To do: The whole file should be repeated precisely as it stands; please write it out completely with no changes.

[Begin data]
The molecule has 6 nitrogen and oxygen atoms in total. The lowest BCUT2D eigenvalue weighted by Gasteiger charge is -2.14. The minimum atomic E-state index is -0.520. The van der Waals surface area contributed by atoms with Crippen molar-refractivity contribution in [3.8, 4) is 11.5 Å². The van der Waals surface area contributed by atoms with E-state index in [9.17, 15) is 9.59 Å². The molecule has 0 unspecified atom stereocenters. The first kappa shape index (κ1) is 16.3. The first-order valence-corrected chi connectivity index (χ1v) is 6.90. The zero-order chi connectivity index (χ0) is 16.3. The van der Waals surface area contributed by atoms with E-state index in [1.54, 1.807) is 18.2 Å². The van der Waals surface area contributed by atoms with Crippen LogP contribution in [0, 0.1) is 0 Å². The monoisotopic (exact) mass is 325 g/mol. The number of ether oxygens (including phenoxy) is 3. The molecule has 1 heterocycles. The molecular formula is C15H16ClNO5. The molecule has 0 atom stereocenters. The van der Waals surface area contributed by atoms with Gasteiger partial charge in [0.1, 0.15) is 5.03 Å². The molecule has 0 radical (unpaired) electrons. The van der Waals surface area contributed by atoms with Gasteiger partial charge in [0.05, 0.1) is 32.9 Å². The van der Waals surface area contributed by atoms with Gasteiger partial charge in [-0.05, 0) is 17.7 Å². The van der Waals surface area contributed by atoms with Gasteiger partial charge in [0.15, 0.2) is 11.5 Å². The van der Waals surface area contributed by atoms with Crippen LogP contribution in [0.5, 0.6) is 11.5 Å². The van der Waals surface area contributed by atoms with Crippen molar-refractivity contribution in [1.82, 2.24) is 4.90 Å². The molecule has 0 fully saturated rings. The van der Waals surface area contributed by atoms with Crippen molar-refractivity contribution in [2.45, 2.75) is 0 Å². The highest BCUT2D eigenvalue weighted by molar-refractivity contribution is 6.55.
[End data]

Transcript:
The molecule has 6 nitrogen and oxygen atoms in total. The lowest BCUT2D eigenvalue weighted by Gasteiger charge is -2.14. The minimum atomic E-state index is -0.520. The van der Waals surface area contributed by atoms with Crippen molar-refractivity contribution in [3.8, 4) is 11.5 Å². The van der Waals surface area contributed by atoms with E-state index in [9.17, 15) is 9.59 Å². The molecule has 0 unspecified atom stereocenters. The first kappa shape index (κ1) is 16.3. The first-order valence-corrected chi connectivity index (χ1v) is 6.90. The zero-order chi connectivity index (χ0) is 16.3. The van der Waals surface area contributed by atoms with E-state index in [1.54, 1.807) is 18.2 Å². The van der Waals surface area contributed by atoms with Crippen LogP contribution in [0, 0.1) is 0 Å². The monoisotopic (exact) mass is 325 g/mol. The number of ether oxygens (including phenoxy) is 3. The molecule has 1 heterocycles. The molecular formula is C15H16ClNO5. The molecule has 0 atom stereocenters. The van der Waals surface area contributed by atoms with Gasteiger partial charge in [0.1, 0.15) is 5.03 Å². The molecule has 0 radical (unpaired) electrons. The van der Waals surface area contributed by atoms with Gasteiger partial charge in [0.05, 0.1) is 32.9 Å². The van der Waals surface area contributed by atoms with Gasteiger partial charge in [-0.05, 0) is 17.7 Å². The van der Waals surface area contributed by atoms with Gasteiger partial charge in [0.15, 0.2) is 11.5 Å². The van der Waals surface area contributed by atoms with Crippen LogP contribution in [0.5, 0.6) is 11.5 Å². The van der Waals surface area contributed by atoms with Crippen molar-refractivity contribution in [1.82, 2.24) is 4.90 Å². The molecule has 0 fully saturated rings. The van der Waals surface area contributed by atoms with Crippen molar-refractivity contribution in [2.45, 2.75) is 0 Å². The highest BCUT2D eigenvalue weighted by molar-refractivity contribution is 6.55.